Lyon is a UNESCO World Heritage Site and a Creative City of Media Arts
The City of Lyon is situated by the Rhône and Saône Rivers in the south-eastern part of central France. With a population of around half a million, Lyon is the third largest city in France and one of the country’s most dynamic and innovative. Lyon is known worldwide as the capital of French gastronomy, the former silk capital of the world, the birthplace of the cinema. In recent years the city has increasingly been drawing attention for its creative ventures in the world of media arts, including the annual Festival of Light spectacle as well as for its new architecture.
From early Roman times up until today, the urban fabric of Lyon has developed successively eastward, leaving preceding settlements intact rather than rebuilding on the same site. The legacy of this remarkable continuity over many centuries have earned the historic sites and architectural monuments of Lyon a place on the World Heritage list, as outstanding examples of traditional human settlements.
Header photo: Hôtel de Ville, Photo: Tristan Deschamps/Lyon Tourism and Conventions
Creative City of Media Arts
The dazzling views of Lyon at night may have inspired the Lumière Brothers in their work on the world’s first motion-picture camera, the cinématographe, invented here at the end of the 18th century. And who know’s, the first ever flickering images projected onto the silver screen may also have inspired the city’s future vision of itself as a creative city of light and moving images, a century or so after the Lumière Brothers’ forays into this field.
Evolving out of the city’s media sector initiative, Lyon’s traditional light festival – Fête des Lumières – has become a large-scale multimedia spectacle illuminating the city’s architectural landscape and World Heritage monuments at night around December 8th every year.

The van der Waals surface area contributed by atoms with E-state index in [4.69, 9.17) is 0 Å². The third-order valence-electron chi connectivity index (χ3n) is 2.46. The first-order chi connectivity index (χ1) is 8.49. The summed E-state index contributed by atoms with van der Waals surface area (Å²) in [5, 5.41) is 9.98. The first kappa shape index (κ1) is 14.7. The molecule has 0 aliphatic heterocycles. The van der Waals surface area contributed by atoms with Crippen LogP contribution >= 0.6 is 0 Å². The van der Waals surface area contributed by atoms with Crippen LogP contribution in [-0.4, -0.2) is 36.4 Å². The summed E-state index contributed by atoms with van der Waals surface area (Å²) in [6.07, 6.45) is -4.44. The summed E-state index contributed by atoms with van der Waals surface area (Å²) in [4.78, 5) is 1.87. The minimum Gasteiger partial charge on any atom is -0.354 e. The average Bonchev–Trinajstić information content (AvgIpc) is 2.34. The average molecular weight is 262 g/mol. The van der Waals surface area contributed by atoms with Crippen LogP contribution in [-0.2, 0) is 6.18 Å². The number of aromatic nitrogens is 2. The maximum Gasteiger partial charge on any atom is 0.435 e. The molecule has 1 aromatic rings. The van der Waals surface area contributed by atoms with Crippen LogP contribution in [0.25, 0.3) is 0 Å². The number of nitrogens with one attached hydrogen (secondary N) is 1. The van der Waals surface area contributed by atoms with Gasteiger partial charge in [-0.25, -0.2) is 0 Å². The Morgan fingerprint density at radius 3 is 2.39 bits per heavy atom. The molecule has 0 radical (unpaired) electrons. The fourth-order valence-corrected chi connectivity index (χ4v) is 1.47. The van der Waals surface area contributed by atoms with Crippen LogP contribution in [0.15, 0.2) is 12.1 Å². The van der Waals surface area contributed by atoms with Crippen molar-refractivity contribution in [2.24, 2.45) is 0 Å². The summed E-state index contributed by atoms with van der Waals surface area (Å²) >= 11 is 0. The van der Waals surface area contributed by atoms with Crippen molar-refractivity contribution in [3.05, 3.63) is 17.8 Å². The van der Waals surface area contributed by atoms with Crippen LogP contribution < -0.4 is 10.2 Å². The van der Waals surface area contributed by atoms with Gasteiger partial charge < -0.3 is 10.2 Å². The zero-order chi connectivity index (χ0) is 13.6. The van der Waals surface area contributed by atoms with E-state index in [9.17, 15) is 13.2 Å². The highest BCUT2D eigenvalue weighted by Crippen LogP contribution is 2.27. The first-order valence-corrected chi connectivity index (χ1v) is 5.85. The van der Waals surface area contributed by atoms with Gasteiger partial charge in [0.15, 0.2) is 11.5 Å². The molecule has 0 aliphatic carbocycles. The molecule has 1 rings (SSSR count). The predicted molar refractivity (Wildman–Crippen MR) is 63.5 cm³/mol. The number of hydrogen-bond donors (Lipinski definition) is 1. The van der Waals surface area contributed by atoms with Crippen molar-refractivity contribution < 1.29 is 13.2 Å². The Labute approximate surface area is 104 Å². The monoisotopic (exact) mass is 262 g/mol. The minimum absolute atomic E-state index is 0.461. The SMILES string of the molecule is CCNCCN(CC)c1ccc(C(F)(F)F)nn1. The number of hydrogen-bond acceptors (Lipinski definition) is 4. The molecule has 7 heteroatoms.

The four-day festival has its origins in a centuries old Lyonnaise tradition of lighting small candles on the window sills outside as a token of gratitude to the Virgin Mary for saving the city from the plague. In 2013, the event attracted around 4 million visitors and massive media attention to the 80 different light shows. Altogether some 8 million candles were sold during the festival days.
The City of Lyon and the Lyon Metropolis have in recent years invested heavily in the development of the digital economy and creative industries, representing around 7000 companies including a number of leading software gaming firms.
In addition to the Festival of Light, the city also support a host of digital media arts initiative at the international level, such as the Mirage Festival, electronic music and film festivals, events in the theatrical arts field, the city’s Digital Library NUMELYO and various digital strategies for its museums.
Lyon is at present one of two UNESCO-designated Cities of Media Arts in France. Lyon joined the Creative Cities Network in 2008, followed by Enghien-les-Bains (Paris) in 2013.
Lyon – old and new
Photos (clockwise from top left):
Place de la Trinité, Vieux-Lyon, Photo: Marie Perrin/Lyon Tourism and Conventions
Traboule, Croix-Rousse, Photo: Brice Robert/Lyon Tourism and Conventions
Confluence, Cube Orange, Jakob + MacFarlane architectes – Photo: Brice Robert/Lyon Tourism and Conventions
Musée des Confluences, Photo: Quentin Lafont/Musée des Confluences/Lyon Tourism and Conventions
Lyon at night
Photos (clockwise from top left):
Place du Change, Vieux-Lyon, Photo: Marie Perrin/Lyon Tourism and Conventions
Place des Terreaux, Terreaux – Opéra, Photo: Tristan Deschamps/Lyon Tourism and Conventions
Fête des Lumières, OnDiraitQue, Photo: Muriel Chaulet/Lyon Tourism and Conventions
Fête des Lumières, Quai de Saôn, Photo: Marie Perrin/Lyon Tourism and Conventions
SOURCES & CREDITS
All photos above courtesy of Lyon Tourism & Conventions.
The Impact of Societal and Social Innovation by Carol Yeh-Yun Kin and Jeffrey Chen (Springer Nature 2016)
Enghien-les-Bains, City of Media Arts
Saint-Étienne, City of Design